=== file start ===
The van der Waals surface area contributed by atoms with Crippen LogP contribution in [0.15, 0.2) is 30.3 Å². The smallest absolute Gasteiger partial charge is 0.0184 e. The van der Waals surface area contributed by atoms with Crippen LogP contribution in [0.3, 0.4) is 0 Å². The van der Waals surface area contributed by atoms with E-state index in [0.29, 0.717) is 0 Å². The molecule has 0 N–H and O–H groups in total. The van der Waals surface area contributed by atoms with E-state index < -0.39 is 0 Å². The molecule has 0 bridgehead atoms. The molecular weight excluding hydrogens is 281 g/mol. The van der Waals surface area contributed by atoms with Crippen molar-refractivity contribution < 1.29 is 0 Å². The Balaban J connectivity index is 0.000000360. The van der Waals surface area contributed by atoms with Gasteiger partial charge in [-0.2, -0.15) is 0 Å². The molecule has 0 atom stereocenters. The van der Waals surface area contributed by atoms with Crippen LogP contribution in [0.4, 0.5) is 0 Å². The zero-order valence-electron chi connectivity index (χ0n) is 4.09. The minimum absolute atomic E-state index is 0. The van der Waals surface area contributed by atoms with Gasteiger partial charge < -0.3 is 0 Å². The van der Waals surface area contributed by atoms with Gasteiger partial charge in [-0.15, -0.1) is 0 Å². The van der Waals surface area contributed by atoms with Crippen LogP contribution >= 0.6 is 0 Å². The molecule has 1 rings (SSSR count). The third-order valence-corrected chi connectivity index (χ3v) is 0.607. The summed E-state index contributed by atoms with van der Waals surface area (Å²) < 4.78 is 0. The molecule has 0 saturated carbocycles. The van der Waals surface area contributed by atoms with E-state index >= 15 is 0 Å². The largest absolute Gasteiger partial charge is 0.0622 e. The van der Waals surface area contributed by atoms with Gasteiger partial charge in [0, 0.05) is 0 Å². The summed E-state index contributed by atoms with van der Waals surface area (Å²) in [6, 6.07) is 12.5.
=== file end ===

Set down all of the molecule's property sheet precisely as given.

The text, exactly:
The van der Waals surface area contributed by atoms with Crippen LogP contribution in [0.15, 0.2) is 30.3 Å². The smallest absolute Gasteiger partial charge is 0.0184 e. The van der Waals surface area contributed by atoms with Crippen LogP contribution in [0.3, 0.4) is 0 Å². The van der Waals surface area contributed by atoms with E-state index in [0.29, 0.717) is 0 Å². The molecule has 0 N–H and O–H groups in total. The van der Waals surface area contributed by atoms with E-state index < -0.39 is 0 Å². The molecule has 0 bridgehead atoms. The molecular weight excluding hydrogens is 281 g/mol. The van der Waals surface area contributed by atoms with Crippen molar-refractivity contribution < 1.29 is 0 Å². The Balaban J connectivity index is 0.000000360. The van der Waals surface area contributed by atoms with Gasteiger partial charge in [-0.2, -0.15) is 0 Å². The molecule has 0 atom stereocenters. The van der Waals surface area contributed by atoms with Crippen LogP contribution in [0.4, 0.5) is 0 Å². The zero-order valence-electron chi connectivity index (χ0n) is 4.09. The minimum absolute atomic E-state index is 0. The van der Waals surface area contributed by atoms with Gasteiger partial charge < -0.3 is 0 Å². The van der Waals surface area contributed by atoms with Gasteiger partial charge in [-0.15, -0.1) is 0 Å². The van der Waals surface area contributed by atoms with Crippen LogP contribution >= 0.6 is 0 Å². The molecule has 1 rings (SSSR count). The third-order valence-corrected chi connectivity index (χ3v) is 0.607. The summed E-state index contributed by atoms with van der Waals surface area (Å²) < 4.78 is 0. The molecule has 0 saturated carbocycles. The van der Waals surface area contributed by atoms with E-state index >= 15 is 0 Å². The largest absolute Gasteiger partial charge is 0.0622 e. The van der Waals surface area contributed by atoms with Gasteiger partial charge in [0, 0.05) is 0 Å². The summed E-state index contributed by atoms with van der Waals surface area (Å²) in [6, 6.07) is 12.5.